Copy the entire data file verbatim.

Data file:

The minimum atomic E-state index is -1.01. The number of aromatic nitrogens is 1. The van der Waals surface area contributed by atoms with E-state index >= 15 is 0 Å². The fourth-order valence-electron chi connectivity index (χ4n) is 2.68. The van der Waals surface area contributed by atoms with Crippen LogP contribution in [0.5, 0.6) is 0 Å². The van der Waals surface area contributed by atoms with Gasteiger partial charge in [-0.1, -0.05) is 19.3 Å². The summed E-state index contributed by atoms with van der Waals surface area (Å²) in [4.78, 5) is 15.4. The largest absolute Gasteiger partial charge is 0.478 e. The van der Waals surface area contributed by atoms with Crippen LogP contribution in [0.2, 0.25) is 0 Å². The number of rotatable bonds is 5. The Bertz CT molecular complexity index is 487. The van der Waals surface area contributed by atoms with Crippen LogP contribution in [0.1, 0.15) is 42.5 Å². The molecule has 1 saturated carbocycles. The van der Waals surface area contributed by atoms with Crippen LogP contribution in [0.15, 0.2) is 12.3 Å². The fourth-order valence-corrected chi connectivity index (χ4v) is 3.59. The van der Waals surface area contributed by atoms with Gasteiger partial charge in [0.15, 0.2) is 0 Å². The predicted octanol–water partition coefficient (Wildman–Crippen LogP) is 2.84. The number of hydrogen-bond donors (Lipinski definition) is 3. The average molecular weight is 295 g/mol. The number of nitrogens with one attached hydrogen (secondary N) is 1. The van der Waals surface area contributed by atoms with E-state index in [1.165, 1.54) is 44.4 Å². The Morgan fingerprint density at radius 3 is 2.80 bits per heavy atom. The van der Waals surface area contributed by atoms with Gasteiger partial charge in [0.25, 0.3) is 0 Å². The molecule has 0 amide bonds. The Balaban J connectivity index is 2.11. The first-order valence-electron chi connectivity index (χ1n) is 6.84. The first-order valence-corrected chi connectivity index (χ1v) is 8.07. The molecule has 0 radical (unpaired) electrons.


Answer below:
The minimum atomic E-state index is -1.01. The number of aromatic nitrogens is 1. The van der Waals surface area contributed by atoms with E-state index >= 15 is 0 Å². The fourth-order valence-electron chi connectivity index (χ4n) is 2.68. The van der Waals surface area contributed by atoms with Crippen LogP contribution in [0.5, 0.6) is 0 Å². The van der Waals surface area contributed by atoms with Gasteiger partial charge in [-0.1, -0.05) is 19.3 Å². The summed E-state index contributed by atoms with van der Waals surface area (Å²) in [4.78, 5) is 15.4. The largest absolute Gasteiger partial charge is 0.478 e. The van der Waals surface area contributed by atoms with Crippen LogP contribution in [0.2, 0.25) is 0 Å². The number of rotatable bonds is 5. The Bertz CT molecular complexity index is 487. The van der Waals surface area contributed by atoms with Crippen LogP contribution in [0.1, 0.15) is 42.5 Å². The molecule has 1 saturated carbocycles. The van der Waals surface area contributed by atoms with Crippen LogP contribution in [0.15, 0.2) is 12.3 Å². The fourth-order valence-corrected chi connectivity index (χ4v) is 3.59. The van der Waals surface area contributed by atoms with Gasteiger partial charge in [0.15, 0.2) is 0 Å². The predicted octanol–water partition coefficient (Wildman–Crippen LogP) is 2.84. The number of hydrogen-bond donors (Lipinski definition) is 3. The average molecular weight is 295 g/mol. The number of nitrogens with one attached hydrogen (secondary N) is 1. The van der Waals surface area contributed by atoms with E-state index in [1.165, 1.54) is 44.4 Å². The Morgan fingerprint density at radius 3 is 2.80 bits per heavy atom. The van der Waals surface area contributed by atoms with Gasteiger partial charge in [0.25, 0.3) is 0 Å². The molecule has 0 amide bonds. The Balaban J connectivity index is 2.11. The first-order valence-electron chi connectivity index (χ1n) is 6.84. The first-order valence-corrected chi connectivity index (χ1v) is 8.07. The molecule has 0 radical (unpaired) electrons.